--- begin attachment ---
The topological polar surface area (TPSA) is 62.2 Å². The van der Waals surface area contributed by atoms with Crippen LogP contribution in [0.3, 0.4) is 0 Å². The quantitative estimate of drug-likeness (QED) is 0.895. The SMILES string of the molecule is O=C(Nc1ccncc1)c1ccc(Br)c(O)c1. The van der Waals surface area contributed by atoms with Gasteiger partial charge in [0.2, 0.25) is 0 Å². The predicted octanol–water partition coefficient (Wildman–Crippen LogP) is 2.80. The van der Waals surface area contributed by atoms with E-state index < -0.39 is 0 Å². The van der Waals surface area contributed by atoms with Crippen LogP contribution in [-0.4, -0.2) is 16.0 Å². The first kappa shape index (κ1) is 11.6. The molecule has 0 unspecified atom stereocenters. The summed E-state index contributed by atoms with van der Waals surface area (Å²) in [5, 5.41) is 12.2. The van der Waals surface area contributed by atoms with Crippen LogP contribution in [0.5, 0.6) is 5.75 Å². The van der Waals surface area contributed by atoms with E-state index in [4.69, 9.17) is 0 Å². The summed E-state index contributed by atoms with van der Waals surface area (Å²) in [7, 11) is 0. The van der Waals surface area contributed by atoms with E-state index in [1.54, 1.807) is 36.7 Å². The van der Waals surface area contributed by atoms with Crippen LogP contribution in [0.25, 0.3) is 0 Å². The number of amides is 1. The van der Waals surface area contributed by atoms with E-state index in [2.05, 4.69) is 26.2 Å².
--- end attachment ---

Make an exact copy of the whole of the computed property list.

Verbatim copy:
The topological polar surface area (TPSA) is 62.2 Å². The van der Waals surface area contributed by atoms with Crippen LogP contribution in [0.3, 0.4) is 0 Å². The quantitative estimate of drug-likeness (QED) is 0.895. The SMILES string of the molecule is O=C(Nc1ccncc1)c1ccc(Br)c(O)c1. The van der Waals surface area contributed by atoms with Gasteiger partial charge in [0.2, 0.25) is 0 Å². The predicted octanol–water partition coefficient (Wildman–Crippen LogP) is 2.80. The van der Waals surface area contributed by atoms with E-state index < -0.39 is 0 Å². The van der Waals surface area contributed by atoms with Crippen LogP contribution in [-0.4, -0.2) is 16.0 Å². The first kappa shape index (κ1) is 11.6. The molecule has 0 unspecified atom stereocenters. The summed E-state index contributed by atoms with van der Waals surface area (Å²) in [5, 5.41) is 12.2. The van der Waals surface area contributed by atoms with Crippen LogP contribution in [0.5, 0.6) is 5.75 Å². The van der Waals surface area contributed by atoms with E-state index in [4.69, 9.17) is 0 Å². The summed E-state index contributed by atoms with van der Waals surface area (Å²) in [7, 11) is 0. The van der Waals surface area contributed by atoms with E-state index in [1.54, 1.807) is 36.7 Å². The van der Waals surface area contributed by atoms with Crippen LogP contribution in [0.25, 0.3) is 0 Å². The number of amides is 1. The van der Waals surface area contributed by atoms with E-state index in [2.05, 4.69) is 26.2 Å².